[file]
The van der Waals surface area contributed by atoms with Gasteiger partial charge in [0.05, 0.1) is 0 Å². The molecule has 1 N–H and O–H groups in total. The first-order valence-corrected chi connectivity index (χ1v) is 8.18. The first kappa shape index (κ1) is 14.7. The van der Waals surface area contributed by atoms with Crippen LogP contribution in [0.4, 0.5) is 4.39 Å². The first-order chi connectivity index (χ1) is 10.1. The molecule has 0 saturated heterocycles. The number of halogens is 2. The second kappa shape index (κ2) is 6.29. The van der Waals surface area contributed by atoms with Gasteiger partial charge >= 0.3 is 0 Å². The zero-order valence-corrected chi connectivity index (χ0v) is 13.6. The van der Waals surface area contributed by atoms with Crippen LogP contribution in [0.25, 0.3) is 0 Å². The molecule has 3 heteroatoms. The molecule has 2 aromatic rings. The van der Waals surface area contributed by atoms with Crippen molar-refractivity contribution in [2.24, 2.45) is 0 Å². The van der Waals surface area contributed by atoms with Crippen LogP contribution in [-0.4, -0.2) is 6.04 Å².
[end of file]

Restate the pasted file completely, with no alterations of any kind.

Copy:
The van der Waals surface area contributed by atoms with Gasteiger partial charge in [0.05, 0.1) is 0 Å². The molecule has 1 N–H and O–H groups in total. The first-order valence-corrected chi connectivity index (χ1v) is 8.18. The first kappa shape index (κ1) is 14.7. The van der Waals surface area contributed by atoms with Crippen LogP contribution in [0.4, 0.5) is 4.39 Å². The first-order chi connectivity index (χ1) is 10.1. The molecule has 0 saturated heterocycles. The number of halogens is 2. The second kappa shape index (κ2) is 6.29. The van der Waals surface area contributed by atoms with Gasteiger partial charge >= 0.3 is 0 Å². The zero-order valence-corrected chi connectivity index (χ0v) is 13.6. The van der Waals surface area contributed by atoms with Crippen LogP contribution in [0.25, 0.3) is 0 Å². The molecule has 3 heteroatoms. The molecule has 2 aromatic rings. The van der Waals surface area contributed by atoms with Crippen molar-refractivity contribution in [2.24, 2.45) is 0 Å². The van der Waals surface area contributed by atoms with Crippen LogP contribution in [-0.4, -0.2) is 6.04 Å².